One of the leading arguments for human evolution from a shared common ancestor with apes is the “chromosome 2 fusion model.” This hypothetical model proposes that the end-to-end fusion of two small ape-like chromosomes resulted in the human chromosome 2, which supposedly explains the difference in chromosome numbers between humans and great apes.1 A graphical depiction of the fusion model showing the orientation of telomere and centromere sequence was published in a previous issue of Acts & Facts.2

New research is now seriously undermining the validity of the fusion model and human evolution in general. This author and Professor Dr. Jerry Bergman of Northwest State College, Ohio, analyzed the scientific literature and available DNA sequence and made several exciting findings, summarized below.

1. The purported fusion site on human chromosome 2 is actually located in a different position on chromosome 2 than predicted by the fusion model. The hypothetical fusion site is also in an area with suppressed recombination (meaning that the fusion sequence should be very pristine) and should exhibit very little degeneracy, compared to standard telomere sequence. Telomere sequences in humans normally consist of thousands of repeats of the standard 6-base sequence “TTAGGG.” We found that the hypothetical fusion region is completely degenerate and vaguely represents anything close to intact and fused telomeres. An earlier 2002 research report by molecular evolutionists also made note of this extreme sequence degeneracy and the obvious discrepancies it presented for the evolutionary model.3

2. At the purported fusion site, there is a very small number of intact telomere sequences and very few of them are in tandem or in the proper reading frame. The small number of randomly interspersed telomere sequences, both forward (“TTAGGG”) and reverse (“CCCTAA”), that populate both sides of the purported fusion site are not indicative of what should be found if an end-to-end chromosomal fusion actually took place.

3. The 798-base core sequence surrounding the fusion site is not unique to the purported fusion site, but found throughout the human genome with similar sequences (80 percent or greater identity) located on nearly every chromosome. This indicates that the fusion site is some type of commonly occurring fragment of DNA in the human genome.

4. No positionally corresponding regions of sequence similarity in the chimpanzee genome for the purported human fusion site were found. The 798-base core fusion-site sequence did not align (match) to any corresponding regions in the chimp genome. In fact, the sequence was considerably less common and more dissimilar in chimpanzees.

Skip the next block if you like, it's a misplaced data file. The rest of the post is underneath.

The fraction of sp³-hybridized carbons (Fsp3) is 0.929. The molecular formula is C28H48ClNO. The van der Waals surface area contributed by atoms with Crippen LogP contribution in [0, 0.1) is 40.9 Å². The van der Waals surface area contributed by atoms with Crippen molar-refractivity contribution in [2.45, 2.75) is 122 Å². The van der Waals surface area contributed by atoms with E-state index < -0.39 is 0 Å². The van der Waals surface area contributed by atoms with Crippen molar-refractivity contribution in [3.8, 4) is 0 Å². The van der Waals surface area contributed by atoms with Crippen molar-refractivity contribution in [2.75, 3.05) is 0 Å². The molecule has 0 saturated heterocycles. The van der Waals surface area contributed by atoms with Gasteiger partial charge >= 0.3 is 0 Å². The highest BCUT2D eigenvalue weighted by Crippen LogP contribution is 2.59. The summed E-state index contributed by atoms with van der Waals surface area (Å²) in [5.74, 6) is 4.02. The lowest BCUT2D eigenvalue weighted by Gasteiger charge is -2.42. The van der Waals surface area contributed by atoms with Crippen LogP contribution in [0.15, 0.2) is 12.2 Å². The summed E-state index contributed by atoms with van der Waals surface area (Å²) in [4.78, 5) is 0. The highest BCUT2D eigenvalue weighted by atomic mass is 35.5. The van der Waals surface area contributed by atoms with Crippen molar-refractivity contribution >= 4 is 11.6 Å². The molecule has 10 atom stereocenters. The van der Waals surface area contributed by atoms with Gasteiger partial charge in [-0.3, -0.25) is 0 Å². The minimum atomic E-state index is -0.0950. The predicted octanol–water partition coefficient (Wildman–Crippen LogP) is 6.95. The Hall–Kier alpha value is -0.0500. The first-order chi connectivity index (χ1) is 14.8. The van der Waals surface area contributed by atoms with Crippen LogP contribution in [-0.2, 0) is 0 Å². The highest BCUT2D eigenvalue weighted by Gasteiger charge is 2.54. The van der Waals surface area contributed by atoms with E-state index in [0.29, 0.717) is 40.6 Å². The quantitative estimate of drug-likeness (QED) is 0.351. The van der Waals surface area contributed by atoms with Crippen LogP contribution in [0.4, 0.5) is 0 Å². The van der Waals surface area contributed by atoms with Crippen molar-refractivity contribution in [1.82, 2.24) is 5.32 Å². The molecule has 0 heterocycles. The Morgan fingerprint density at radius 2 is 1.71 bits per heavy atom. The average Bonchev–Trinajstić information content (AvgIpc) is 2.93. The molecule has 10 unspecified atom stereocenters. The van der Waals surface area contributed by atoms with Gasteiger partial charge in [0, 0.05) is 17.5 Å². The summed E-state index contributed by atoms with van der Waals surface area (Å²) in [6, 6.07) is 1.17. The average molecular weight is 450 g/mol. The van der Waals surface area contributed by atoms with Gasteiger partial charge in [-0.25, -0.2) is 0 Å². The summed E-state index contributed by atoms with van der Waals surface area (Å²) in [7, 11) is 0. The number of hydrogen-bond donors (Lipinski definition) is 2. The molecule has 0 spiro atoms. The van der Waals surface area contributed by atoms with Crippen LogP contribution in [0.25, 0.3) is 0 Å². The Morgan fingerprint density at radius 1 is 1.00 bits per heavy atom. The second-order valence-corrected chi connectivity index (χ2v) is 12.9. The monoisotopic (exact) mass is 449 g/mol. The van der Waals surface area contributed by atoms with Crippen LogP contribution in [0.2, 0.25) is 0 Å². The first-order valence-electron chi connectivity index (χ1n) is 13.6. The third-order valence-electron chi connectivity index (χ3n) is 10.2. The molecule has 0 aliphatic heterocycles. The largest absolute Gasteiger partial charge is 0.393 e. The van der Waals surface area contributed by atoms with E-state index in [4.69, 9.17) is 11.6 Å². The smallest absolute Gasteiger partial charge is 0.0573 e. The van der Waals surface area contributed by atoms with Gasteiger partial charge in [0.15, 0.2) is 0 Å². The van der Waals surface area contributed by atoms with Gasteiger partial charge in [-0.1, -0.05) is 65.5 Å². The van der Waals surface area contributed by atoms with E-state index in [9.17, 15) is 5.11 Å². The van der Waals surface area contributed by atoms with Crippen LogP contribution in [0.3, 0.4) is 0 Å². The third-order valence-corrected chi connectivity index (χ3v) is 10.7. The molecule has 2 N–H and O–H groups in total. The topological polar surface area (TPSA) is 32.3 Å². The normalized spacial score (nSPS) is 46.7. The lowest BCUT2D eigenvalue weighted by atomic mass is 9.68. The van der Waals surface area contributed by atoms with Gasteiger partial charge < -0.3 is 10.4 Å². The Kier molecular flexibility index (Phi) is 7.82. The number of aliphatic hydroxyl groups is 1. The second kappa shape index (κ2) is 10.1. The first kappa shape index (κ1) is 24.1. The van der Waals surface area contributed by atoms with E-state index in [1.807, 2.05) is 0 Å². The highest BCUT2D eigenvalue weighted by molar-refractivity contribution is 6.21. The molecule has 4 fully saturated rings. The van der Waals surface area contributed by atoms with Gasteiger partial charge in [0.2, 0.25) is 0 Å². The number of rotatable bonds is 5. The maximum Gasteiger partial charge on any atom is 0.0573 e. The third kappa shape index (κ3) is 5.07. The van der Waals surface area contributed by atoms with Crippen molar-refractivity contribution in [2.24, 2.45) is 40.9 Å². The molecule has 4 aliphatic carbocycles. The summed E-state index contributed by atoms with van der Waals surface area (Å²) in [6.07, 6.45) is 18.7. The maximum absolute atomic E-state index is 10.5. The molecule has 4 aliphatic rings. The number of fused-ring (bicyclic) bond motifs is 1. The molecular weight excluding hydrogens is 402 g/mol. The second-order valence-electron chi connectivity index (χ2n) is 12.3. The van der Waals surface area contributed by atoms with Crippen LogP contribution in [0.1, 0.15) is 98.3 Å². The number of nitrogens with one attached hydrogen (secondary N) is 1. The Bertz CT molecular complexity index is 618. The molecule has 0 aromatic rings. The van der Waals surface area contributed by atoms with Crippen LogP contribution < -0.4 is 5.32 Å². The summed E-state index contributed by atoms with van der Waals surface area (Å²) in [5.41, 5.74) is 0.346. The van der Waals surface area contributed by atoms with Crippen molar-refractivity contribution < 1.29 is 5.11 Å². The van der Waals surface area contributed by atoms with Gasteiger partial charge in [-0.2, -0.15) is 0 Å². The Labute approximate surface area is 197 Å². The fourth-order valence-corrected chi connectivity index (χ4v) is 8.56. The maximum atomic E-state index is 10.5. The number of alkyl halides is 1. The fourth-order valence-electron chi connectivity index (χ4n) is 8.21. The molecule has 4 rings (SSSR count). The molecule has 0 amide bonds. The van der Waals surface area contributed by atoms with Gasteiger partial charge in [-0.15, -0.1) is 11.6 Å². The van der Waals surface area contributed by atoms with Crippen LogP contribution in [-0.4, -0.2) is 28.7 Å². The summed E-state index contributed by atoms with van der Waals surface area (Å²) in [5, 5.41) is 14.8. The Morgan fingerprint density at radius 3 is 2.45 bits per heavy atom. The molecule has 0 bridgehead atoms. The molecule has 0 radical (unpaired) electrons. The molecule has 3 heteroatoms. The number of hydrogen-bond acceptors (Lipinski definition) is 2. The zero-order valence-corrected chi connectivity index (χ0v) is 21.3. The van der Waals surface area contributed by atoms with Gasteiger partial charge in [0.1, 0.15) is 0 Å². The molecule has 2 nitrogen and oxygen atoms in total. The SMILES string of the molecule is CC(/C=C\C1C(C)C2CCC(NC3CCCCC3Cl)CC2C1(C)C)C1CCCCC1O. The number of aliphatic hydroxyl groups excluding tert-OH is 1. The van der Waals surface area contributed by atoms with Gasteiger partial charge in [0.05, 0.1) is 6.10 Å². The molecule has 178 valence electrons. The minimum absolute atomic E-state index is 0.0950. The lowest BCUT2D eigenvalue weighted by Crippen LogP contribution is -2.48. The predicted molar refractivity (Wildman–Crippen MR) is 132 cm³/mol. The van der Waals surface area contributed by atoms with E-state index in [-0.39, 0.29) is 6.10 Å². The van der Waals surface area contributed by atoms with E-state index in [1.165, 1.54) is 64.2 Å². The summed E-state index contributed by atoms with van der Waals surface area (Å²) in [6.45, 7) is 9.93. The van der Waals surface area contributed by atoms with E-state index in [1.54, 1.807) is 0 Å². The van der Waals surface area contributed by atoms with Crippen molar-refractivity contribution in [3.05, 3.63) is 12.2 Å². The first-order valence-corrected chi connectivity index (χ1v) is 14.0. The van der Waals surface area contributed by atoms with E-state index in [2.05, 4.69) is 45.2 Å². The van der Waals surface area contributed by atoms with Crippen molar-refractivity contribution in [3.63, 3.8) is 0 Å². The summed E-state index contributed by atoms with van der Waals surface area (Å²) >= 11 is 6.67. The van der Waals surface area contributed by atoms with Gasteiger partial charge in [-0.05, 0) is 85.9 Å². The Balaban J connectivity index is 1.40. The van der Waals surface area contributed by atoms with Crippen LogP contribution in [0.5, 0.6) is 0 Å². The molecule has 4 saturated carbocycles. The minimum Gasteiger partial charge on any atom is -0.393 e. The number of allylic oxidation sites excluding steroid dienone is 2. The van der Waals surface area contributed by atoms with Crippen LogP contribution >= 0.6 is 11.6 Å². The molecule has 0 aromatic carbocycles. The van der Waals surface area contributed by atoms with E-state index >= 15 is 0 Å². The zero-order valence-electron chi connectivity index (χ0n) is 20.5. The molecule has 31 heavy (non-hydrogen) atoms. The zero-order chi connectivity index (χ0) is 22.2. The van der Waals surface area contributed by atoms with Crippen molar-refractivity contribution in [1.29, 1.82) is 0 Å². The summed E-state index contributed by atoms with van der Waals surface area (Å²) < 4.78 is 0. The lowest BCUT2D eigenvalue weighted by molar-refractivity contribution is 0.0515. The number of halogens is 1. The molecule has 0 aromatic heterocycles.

5. Queries against the chimpanzee genome with fragments of human DNA sequence (alphoid sequences) found at the purported cryptic centromere site on human chromosome 2 did not produce any significant hits using two different DNA matching algorithms (BLAT and BLASTN).

6. The purported cryptic centromere on human chromosome 2, like the fusion site, is in a very different location to that predicted by a fusion event.

7. The DNA alphoid sequences at the putative cryptic centromere site are very diverse and form three separate sub-groups. They also do not closely match known functional human centromeric alphoid elements. Alphoid sequences are commonly found throughout the human genome, and some types of alphoid sequences are not associated with centromeres. This strongly diminishes their probability of being part of an ancient de-activated (cryptic) centromere.

This human chromosome 2 research will be described in more detail in an upcoming Journal of Creation issue. Despite evolutionists’ insistence that the chromosome 2 fusion model supports a human-chimp common ancestor, the so-called supporting data are not present. All evidence points to man and ape as unique and separate creations.


1. Yunis, J. J. and O. Prakash. 1982. The Origin of Man: A Chromosomal Pictorial Legacy. Science. 215 (4539): 1525-1530.

2. Tomkins, J. 2011. New Human-Chimp Chromosome 2 Data Challenge Common Ancestry Claims. Acts & Facts. 40 (5): 6.

3. Fan, Y. et al. 2002. Genomic Structure and Evolution of the Ancestral Chromosome Fusion Site in 2q13-2q14.1 and Paralogous Regions on Other Human Chromosomes. Genome Research. 12 (11): 1651-1662.

* Dr. Jeffrey Tomkins is a Research Associate and received his Ph.D. in Genetics from Clemson University.

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